A week in the most talked about city on the SA backpacker trail- a place of sweet views, unadulterated fun, gritty histories and famously attractive women- Medellin.
Medellin – 29 May
The city made famous to our parents generation by drugs and violence and to mine by a tv show…of the drugs and violence. But now it’s THE place to be, as we’d been told for the last 3 months – finally we could judge for ourselves if the hype is valid. If you want the place with the most modern, hip and affluent people / bars then the El Pablado is certainly the place. It was easily the most Western place I’d seen since Palermo in BA in March.
We stayed in two hostels, a street apart and both great in different ways. Sugar Cane was small, more basic and very homely – leading to easy and laid back soclialisng on the roof terrace. Los Patios was modern, flash and cool whilst being more like a large boutique hostel, its size makes you a bit more anonymous but the rooftop bar is beautiful.
Pablo Escobar Tour
As Narcos addicts, we had to go on at least one Pablo Escobar tour, in the end we went on two. The first was a jeep tour with a knowledgeable guide and a driver who used to be Gustavo’s (Pablo’s cousin & second in charge of the cartel) driver. First we drove to Pablo’s main Medellin house, the one he bought before he was a wanted man. He and his family lived in this huge building and he even had his name printed vertically down the side of it. This was the place the Cali cartel tried to blow up his family, one trigger for the huge escalation in the cartel wars.
We then headed to La Catedral, Pablo’s self constructed ‘prison’ in the hills overlooking Medellin where he grew up. On the 40 minute drive we had the guide’s version of history- it was surprising how similar it was to the show, he admitted that they had got the vast majority of facts right. La Catedral is now an old people’s home and it’s not a bad spot to spend your final years- the views are incredible! All the stories of luxury inside were apparently true and we even saw the helipad from which Pablo is proported to have made regular visits to the city after nightfall, when the hills are shrouded in mist.
Finally we visited his grave, a nice plot bought long before his death. He lies next to his whole family (not those who are still alive- apparently his son is an architect in Buenos Aires) and his body guard Limon. Our driver gave his story- he went to Spain for 10 years after Pablo’s death and nobody bothered him on his return. He says he realises now that money are drugs are not what’s important- he used to use cocaine several times a day for well over a decade but laughs as he tells us he now only uses it for sex. Not for him though- “I rub a little on the woman’s clitoris” he says through the broadest grin of the day.
I can’t really review the most highly rated walking tour I’ve ever heard of because we left after an hour with other disgruntled couple Simon and Adele. It seemed set up very well and smoothly run but our guide was such a knob that we simply couldn’t carry on. I wish I had some pocket crickets to properly respond to his banter. However, we carried along the route solo…. for about 10 minutes. Our own tour stopped abruptly when we came across two men fighting over a bag in the middle of the packed high street at 3.45, one brandishing an 8 inch kitchen knife. What made this particularly scary, beyond the London Borough Market attack happening the day before, was the distinct lack of panic or shock in everyone else there. Having felt very secure in this city, I instantly felt less safe than any time since my last stabbing incident- in Kathmandu in February.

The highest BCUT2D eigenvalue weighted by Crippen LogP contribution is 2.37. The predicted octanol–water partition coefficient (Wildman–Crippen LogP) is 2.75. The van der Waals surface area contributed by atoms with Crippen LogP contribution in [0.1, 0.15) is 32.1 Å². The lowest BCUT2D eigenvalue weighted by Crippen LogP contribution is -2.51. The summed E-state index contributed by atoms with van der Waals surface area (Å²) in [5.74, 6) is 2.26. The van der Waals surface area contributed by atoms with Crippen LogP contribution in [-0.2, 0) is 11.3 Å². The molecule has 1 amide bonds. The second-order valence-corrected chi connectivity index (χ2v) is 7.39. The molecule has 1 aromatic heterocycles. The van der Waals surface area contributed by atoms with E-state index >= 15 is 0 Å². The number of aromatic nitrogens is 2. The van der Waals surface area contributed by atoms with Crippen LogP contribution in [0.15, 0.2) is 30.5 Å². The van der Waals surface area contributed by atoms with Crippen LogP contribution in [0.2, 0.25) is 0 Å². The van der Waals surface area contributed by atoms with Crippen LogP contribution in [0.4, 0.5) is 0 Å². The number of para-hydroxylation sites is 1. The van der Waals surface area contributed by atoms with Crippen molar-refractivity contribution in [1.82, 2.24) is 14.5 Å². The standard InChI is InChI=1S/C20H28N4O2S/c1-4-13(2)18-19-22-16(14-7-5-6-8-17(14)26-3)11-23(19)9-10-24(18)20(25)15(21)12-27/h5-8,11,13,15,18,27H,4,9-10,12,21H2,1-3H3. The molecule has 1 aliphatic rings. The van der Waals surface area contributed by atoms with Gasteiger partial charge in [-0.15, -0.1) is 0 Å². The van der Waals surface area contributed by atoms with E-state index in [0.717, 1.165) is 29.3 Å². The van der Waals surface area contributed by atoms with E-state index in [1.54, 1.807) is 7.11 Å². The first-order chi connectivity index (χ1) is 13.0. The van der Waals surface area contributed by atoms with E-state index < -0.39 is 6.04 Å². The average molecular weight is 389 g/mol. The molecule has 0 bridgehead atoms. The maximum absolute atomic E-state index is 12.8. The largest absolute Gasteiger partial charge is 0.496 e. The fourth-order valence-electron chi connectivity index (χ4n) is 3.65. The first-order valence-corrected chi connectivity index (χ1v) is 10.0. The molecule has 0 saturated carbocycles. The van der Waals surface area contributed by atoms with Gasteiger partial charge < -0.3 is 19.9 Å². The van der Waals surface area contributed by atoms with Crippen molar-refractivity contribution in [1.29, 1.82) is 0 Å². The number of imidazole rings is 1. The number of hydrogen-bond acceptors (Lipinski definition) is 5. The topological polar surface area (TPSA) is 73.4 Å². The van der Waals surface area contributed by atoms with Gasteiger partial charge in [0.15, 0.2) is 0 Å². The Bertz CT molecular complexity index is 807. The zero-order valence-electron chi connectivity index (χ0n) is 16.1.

Outside of this we just enjoyed ourselves. We ate good food, we drank lots of rooftop beers, we played some football and did some more salsa. Another private lesson (4 hours this time) with much more structure to it took Tom and me to near professional level (professionally delusional that is). We shook our stuff once more that night at Club Habana (not quite as good vibes as in Cali) now with a freshly landed James West in tow- poor lad stood no chance against our on point moves.
Guatape – 2 June
One of our Medellin days was spent visiting the relatively close town of Guatape, a trip which also included our second Pablo tour. A two hour bus took us to the countryside and a roapy rooftop jeep ride (strong comparisons with Salento) took us to a gorgeous lakeside restaurant. This was the lake house of one of Pablo’s many villas, the smoked out ruins of which are still standing after it was bombed by Los Pepes in the early 1990s- it would have been a beaut property in its day.
The real reason we came here though was painballing, set on an awesome arena including the old stables. Full on buildings and back alleys are a far cry from UK wooded arenas- thanks health and safety! We played two games of capture the flag and two games of cartel wars where a Pablo is hunted. I didn’t want to say anything but James insists I mention that I got MVP after two flag captures and murdering Pablo – I maintain it was a team effort. 🤥
After this we actually went into Guatape and had a coffee in a gorgeous square soaking up the strong afternoon rays. The city is colourful and quaint- very similar in style to Salento; one notable difference is that it’s law to have a painted mural on your front wall- some are truly artistic, others not so.
Guatape is set amongst a huge number of man made lakes – formed as part of a hydroelectric project and nearby is a rock formation which would even look farfetched in a sci-fi. It’s many, many steps give you a 360 degree panoramic view- and it’s a pretty awesome one!
With Medellin complete we were off to meet James’s friend Sam in Panama City for the start of the much anticipated San Blas islands tour.